The Personal Test Each of Us Must Rise to During the Pandemic: Thinking for Ourselves

Take charge of when and how you read the news so you can make good decisions without experiencing untenable levels of anxiety.

Believe nothing just because a so-called wise person said it.   
Believe nothing just because a belief is generally held …  
Believe nothing just because someone else believes it.   
Believe only what you yourself test and judge to be true. 

— Buddha 

Recently, many of my clients have been telling me that they are addicted—they just can’t stop looking at the news, which flies fast and furious on social media every hour of the day. They exist in a constant high-arousal state of fear and anxiety. Not a good idea: the high level of cortisol injected into your bloodstream from constant vigilance and feeling under threat impairs your immune system, which ironically makes you less equipped to manage the virus if you contract it.  

Be Conscious of What You Consume 

What to do if you want to experience less anxiety, depression and panic? Become aware that just as you consume food, you consume information. If you think you’re going to sleep well after looking over the latest pandemic news, well that’s probably not going to happen. The dopamine stimulated by that information will keep you tossing and turning. To avert this angst, come up with your go-to websites to bring yourself up to date on what’s going on with the virus and then decide how often, and at what time of the day, you will check them.  

Consider: if I were to say to you, “Hey, I’m the ‘tragedy alerter.’ I will call you as many times per day as you like and tell you, in excruciating detail, how many people have died from COVID-19,” you’d probably say, “That’s OK. Why don’t you call me once per day, or even once every few days.” That way you would learn the facts while keeping the pandemic in perspective as a part of—but not all of—your life.  

The Cognitive Miser and the Pandemic 

One of the great findings of cognitive psychology is that we are “cognitive misers”: we don’t like to think too much. And we’re unsure how to think about a pandemic because we’ve never experienced one. It’s easier to react to the millions of feeds and updates emanating from the social media industrial complex than to cut our own path in life. Or so we think: because we don’t develop a healthy way of perceiving the crisis, we end up thinking about it incessantly, which exhausts us. The current pandemic offers a reminder that we have to learn how to control our use of technology, not vice-versa. Just that feeling of being more in control will give you strength.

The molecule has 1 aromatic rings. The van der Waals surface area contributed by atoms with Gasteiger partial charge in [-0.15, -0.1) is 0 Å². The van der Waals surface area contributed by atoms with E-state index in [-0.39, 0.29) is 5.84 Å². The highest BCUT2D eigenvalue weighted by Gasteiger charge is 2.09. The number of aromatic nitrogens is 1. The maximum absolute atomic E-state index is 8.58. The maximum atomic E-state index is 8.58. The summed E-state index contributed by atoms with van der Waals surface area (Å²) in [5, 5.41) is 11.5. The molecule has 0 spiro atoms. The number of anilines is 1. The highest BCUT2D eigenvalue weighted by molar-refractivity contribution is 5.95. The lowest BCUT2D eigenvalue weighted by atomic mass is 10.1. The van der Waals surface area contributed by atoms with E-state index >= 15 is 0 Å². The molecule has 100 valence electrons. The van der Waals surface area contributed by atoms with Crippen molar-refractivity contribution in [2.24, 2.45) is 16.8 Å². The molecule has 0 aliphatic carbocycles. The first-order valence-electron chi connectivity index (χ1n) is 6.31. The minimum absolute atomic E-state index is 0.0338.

In other words, no one else is going to do it for you: you’ve got to gain control of how you use technology. I write about strategies to do that in my new book Screened In. That’s why the subtitle is “The Art of Living Free in the Digital Age.” The paramount challenge of the third millennium is to reclaim our freedom as human beings. Never has this day-to-day freedom been so threatened, first by our phones and now by the pandemic—which has us on our devices more than ever in human history. 

Transform Your Life 

So what can we do about it? How can we direct our use of technology rather than the other way around, and stay up on the news enough to be prepared and not so much to be impaired? Here are a few strategies you can try: 

Put the apps you open multiple times daily for the latest news onto your last screen. Decide how many times you want to check these apps weekly and only right swipe to the final screen on those occasions. 

Read legitimate news sources. As a rule, when you read questionable news on any social media site, stop following the person uploading it. This is the digital version of cleaning house. 

Never check any news related to the pandemic after 6 pm. Honor your very human need to wind down and conserve your energy so you can renew your life through a good night’s sleep. Turn off all screens for that matter at least one hour before you go to bed.  

Let your values guide how you use technology. It’s important not to fall into the trap of spending more time on your screens because of the pandemic. Zoom is a wonderful tool, but so is calling someone. Using your phone, believe it or not, as a phone.  

Well, I’ll be on my way now … to spend time with my kids, to catch up with my wife, to call some friends, and …. to not read an update on the pandemic. Until the day after tomorrow. 

About the Author:

Anthony Silard, Ph.D. is a world-renowned leadership educator and coach. He has coached G-20 cabinet ministers and the CEOs and senior leaders of Fortune 500 companies such as Disney, IBM and GE and the world’s largest nonprofits such as CARE and Save the Children. He has taught leadership at the Monterrey Institute of Technology, California State University San Bernardino, Claremont McKenna College and IESE Business School and has lectured on leadership at Harvard, Stanford and Georgetown. His new book, Screened In: The Art of Living Free in the Digital Age, was just released in March 2020. You can find more articles on his weekly blog The Art of Living Free.

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